Cutting Him Off
Handling diabetes horror stories
January 2013 — A few years ago I found myself making ends meet (or at least get closer together) by doing safety inspections on HUD homes around Minneapolis. Through a variety of causes the homes had been abandoned, were generally neglected, and sometimes unsafe. But they were destined to hit the housing market again, and that's where I came in.
My job was to inspect the property shortly after they were acquired into the program, document any safety hazards and necessary repairs, then visit periodically to check for any vandalism, environmental problems, or storm damage.
These properties were owned by the government, which made them targets for lawsuits. If someone tripped on an uneven patch of pavement, or poked themselves on an exposed nail, or fell down stairs that didn't have a handrail, or any other possible scenario you can think of, there would be a lawsuit.
With that in mind, my training was pretty intense. Every so often the regional manager would come to town and meet with all of the inspectors to go over a few properties. We all had to be on the same page, and everyone had to say up to date with guidelines and standards. One visit with a new regional manager will be stuck in my memory for a long time.
His name was Walter something, and he was a nice enough guy. Easy to work with, seemed to have a good sense of humor, and treated everyone fairly. Unfortunately, he had a lot of experience watching diabetes destroy people he knew.
I can't remember how the topic came up, but once it did, he just wouldn't stop with it. You know how it happens – they start telling you about all of the people they know who have lived with diabetes, and all of the bad things that happened to them.
Why do they do that?
Is it because they want to convey some sense of familiarity with it? Do they think they understand, which would be a really nice thing (if they only did)? What on earth makes them think that hearing all sorts of terrible things is helpful? You wouldn't do that to someone who just told you they have cancer. I just don't get it.
Off he goes telling me about his aunt who lost her vision from diabetes, and his grandpa who had his leg amputated which started a slow downward spiral until he died a short while later, and another guy he knows who lost both legs below the knee, and another lady who can't feel her feet, and another who's on dialysis... on and on he went.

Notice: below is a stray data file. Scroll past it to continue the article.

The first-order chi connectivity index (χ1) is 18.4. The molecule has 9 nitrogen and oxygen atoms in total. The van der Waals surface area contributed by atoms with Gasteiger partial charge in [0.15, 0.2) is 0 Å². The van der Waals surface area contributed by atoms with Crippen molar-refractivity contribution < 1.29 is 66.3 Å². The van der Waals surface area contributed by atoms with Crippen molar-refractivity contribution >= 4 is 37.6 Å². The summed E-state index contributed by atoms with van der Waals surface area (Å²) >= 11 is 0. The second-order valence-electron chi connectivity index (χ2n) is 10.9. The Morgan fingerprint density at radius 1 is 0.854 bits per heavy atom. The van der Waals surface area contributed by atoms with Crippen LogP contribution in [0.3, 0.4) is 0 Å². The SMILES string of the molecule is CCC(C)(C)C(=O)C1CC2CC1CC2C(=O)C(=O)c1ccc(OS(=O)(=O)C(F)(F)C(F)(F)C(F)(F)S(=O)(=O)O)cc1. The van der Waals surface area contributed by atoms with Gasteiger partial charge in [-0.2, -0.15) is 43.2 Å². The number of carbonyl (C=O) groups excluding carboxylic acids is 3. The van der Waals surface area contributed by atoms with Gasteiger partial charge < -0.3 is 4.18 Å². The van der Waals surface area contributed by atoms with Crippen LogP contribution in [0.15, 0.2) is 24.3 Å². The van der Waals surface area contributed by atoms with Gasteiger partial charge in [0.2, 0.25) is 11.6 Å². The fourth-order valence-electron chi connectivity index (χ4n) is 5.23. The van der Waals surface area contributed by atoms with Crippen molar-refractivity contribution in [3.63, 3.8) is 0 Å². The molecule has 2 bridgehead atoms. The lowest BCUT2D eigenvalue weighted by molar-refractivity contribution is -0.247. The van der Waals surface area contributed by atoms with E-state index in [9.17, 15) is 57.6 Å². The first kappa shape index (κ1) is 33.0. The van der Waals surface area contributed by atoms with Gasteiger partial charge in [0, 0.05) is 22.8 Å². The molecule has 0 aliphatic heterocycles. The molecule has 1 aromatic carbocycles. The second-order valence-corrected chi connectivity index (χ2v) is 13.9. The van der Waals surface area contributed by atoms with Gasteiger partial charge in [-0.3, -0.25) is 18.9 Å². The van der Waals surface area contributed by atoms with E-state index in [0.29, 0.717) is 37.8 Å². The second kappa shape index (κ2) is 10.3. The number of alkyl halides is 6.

At some point I cracked a little bit. I interrupted him and told him that I didn't need to hear about all of these terrible things. He tried to keep going, but I cut him off again. I told him that it didn't help me to hear all of the scary tales, and that his stories were not my diabetes. Times are different, type 1 and type 2 are different, I am different.
It felt really good to cut him off like that, and I think I'm going to do it more often. Don't go down that path with me, or I might let you know how I feel about your story.
dLife's Viewpoints columnists are not all medical experts, but everyday people living with diabetes and sharing their personal experiences, most often at a set point in time. While their method of diabetes management may work for them, everyone is different. Please consult with your diabetes care team before acting on anything you read here to find out what will work best for you.
Herbed Sole Fillets Bean Salad Classic Cheese Cake Hummus with Raspberry Vinegar South of the Border Turkey Lasagna Fruit-Flavored Gelatin Brussels Sprouts with Thyme Tuna Salad Deluxe Tri-Colored Rotini Salad Mushroom Fettuccine
With Charlie home now for the summer and under Susanne’s watchful eye, you would think there’s no need for me to plug in NightScout at all. Why would I need to watch blood sugars while at work each day? What good would that do? The whole point of the thing was to be a second (or third) set of eyes when Charlie was at school or at a friend’s house or in Japan. BECAUSE I’M A CRAZY PERSON!!!!!!!!! That’s why. Watching Charlie’s numbers like...